Operations Manager, Paul Thorneycroft, headed up the team at Bonsers Restoration and began the encapsulation by ensuring that all openings to the building were initially sealed with 1000 gauge fire retardant polythene to prevent the egress of contamination during the works and then further enhanced with sealed sections within each floor level to prevent cross contamination between “clean” and “dirty” areas as the encapsulation works proceeded. This system of encapsulation requires a primary decontamination to the building, removal of all loose surface materials, cutting back horse hair in the historic plaster and lifting all wearing surfaces to carry out rigorous and thorough Hepa vacuuming of every surface. Once completed, floors are re-layed combining intermediate layers of membrane and timber and then covered with a floating floor. The structural ceiling to the fourth floor was enhanced, insulated and covered with a breathable membrane to which will be applied a traditional lath and plaster ceiling. The inherent qualities of lime act to neutralise the contamination and seal the contamination to the face of the existing walls, allowing a traditional enhanced application of lime plasters. The final make up and methodology for the application of the lime plaster was the result of detailed trials carried out by Bonsers Restoration.
Many of the remaining structural timbers were to remain visible and would therefore require an alternative encapsulation technique, again through detailed trials; an Envirograf intumescent seal was selected, which provides both the required encapsulation and has inherent flexibility.
Throughout the encapsulation Bonsers Restoration has had to try, wherever possible, to keep as much of the original as possible (to satisfy the conditions for the works being approved by English Heritage and the local planning authority) and to ensure that the remaining materials have the integrity for further use. Fortunately, aside from the timber the chemicals have had no structural impact on the remainder of the construction materials used in the building.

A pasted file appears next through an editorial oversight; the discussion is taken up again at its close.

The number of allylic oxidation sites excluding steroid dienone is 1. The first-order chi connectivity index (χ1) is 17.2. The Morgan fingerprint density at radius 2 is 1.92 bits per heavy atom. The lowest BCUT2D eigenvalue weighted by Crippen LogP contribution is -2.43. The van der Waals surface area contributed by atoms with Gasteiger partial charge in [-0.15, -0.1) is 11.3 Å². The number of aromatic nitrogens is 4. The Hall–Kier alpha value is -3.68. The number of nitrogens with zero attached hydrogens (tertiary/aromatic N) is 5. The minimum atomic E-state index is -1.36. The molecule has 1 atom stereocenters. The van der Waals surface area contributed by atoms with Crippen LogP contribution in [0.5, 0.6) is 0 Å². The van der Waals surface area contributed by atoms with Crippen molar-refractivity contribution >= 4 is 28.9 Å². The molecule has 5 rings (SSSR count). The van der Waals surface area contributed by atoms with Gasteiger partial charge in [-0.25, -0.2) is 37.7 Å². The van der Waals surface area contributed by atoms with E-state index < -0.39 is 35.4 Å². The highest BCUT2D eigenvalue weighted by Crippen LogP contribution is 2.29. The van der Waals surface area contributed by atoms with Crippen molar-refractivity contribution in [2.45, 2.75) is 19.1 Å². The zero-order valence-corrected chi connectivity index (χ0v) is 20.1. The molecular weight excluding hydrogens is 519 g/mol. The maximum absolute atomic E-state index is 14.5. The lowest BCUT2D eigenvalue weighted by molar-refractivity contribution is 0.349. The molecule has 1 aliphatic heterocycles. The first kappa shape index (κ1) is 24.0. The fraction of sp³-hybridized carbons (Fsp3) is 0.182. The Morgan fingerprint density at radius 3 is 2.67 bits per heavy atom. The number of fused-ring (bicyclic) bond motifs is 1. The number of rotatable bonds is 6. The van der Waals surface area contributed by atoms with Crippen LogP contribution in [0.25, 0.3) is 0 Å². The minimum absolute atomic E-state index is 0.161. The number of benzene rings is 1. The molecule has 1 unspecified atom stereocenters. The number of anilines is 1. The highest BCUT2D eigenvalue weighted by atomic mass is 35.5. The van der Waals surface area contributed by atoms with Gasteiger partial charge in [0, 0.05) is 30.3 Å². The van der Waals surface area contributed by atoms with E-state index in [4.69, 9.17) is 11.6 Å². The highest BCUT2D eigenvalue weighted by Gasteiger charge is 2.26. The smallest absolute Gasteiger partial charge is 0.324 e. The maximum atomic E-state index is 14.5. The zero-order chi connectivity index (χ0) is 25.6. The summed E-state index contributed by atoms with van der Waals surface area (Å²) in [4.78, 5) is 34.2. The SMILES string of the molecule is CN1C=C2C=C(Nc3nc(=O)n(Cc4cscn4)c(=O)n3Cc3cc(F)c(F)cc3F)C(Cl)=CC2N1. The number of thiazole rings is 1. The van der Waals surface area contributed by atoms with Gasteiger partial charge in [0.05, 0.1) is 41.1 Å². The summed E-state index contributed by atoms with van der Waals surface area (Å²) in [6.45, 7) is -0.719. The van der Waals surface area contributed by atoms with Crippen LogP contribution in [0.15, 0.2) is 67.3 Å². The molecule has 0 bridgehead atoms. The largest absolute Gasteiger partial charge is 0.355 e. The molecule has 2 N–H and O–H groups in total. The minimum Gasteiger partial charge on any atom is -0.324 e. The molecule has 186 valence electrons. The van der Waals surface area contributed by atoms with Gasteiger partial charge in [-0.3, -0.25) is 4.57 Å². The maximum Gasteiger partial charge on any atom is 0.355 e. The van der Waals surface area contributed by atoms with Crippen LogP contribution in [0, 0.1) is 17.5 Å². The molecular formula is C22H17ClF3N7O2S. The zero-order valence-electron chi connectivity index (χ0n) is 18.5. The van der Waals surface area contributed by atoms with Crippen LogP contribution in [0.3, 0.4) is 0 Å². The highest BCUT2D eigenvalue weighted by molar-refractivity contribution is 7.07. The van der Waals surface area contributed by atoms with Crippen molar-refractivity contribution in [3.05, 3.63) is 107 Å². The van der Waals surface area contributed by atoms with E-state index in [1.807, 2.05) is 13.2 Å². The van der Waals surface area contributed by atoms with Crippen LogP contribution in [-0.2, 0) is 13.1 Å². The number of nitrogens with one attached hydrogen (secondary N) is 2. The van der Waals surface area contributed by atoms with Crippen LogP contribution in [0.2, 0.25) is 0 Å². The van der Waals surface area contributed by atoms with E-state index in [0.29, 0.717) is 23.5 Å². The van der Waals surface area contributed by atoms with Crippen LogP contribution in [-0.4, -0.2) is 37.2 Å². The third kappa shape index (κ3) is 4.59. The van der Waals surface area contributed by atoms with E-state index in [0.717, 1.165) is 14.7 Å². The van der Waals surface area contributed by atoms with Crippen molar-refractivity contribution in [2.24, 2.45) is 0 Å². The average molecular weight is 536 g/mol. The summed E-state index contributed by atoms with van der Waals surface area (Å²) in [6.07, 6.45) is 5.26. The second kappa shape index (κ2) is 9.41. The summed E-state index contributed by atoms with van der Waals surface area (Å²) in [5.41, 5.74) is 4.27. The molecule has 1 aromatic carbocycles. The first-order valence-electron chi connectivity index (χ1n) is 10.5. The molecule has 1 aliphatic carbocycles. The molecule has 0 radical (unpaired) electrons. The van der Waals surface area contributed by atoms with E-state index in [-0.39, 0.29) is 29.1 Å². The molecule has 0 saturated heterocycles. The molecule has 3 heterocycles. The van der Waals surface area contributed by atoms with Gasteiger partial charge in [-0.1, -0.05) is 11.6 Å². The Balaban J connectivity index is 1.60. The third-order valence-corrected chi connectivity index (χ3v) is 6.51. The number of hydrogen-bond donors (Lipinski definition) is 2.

All waste materials from the building were deemed contaminated and had to be disposed of through either contaminated landfill sites or incineration. To date, this has included 128 tonnes of hand-excavated material sent to landfill and 12 tonnes of contaminated waste for incineration.
The working conditions presented their own set of health and safety challenges for the team. Paul Thorneycroft explained:
“Until such time as the building is encapsulated all works carried out in Building 17 are deemed to be in a contaminated environment, both with chemicals in the building materials and subsequent airborne contamination when these materials are disturbed. All employees have had to undergo bespoke training carried out by (the company) XL Hazmat covering the hazards of working in a lead and chromium contaminated environment and subsequent decontamination procedures that must be followed on site. This has required all activities to be carried out using PPE (Personal Protective Equipment) and RPE (Respiratory Protective Equipment), limiting working hours, reducing work output and requiring decontamination of employees whenever exiting the building.” Paul continued: “This has been a unique and exciting project for Bonsers Restoration. The nature, densities and location of residual chemicals have meant that we have had to continuously modify the work plans to fulfil the requirements of the project and the obligations that go with restoring a historic listed building. It’s been a valuable experience and an absolute privilege for our team to successfully accomplish this first stage in the regeneration of Cromford Mills.”
The encapsulation project is expected to be completed in March 2014 and the opening of the Visitor Gateway and creative business cluster are planned for Autumn 2014.

To follow progress of the project, please visit the project website at:

Funding for the development of the Cromford Mills site is being provided by:
Heritage Lottery Fund, European Regional Development Fund, The Architectural Heritage Fund, Derbyshire County Council, Derby & Derbyshire Economic Partnership, Derbyshire Dales District Council, English Heritage, Pilgrim Trust, J Paul Getty Jnr Charitable Trust, The Wolfson Foundation, The Monument Trust, Sylvia Waddilove Foundation UK

Marcus Stanton is a communications consultant and project team member at Cromford Mills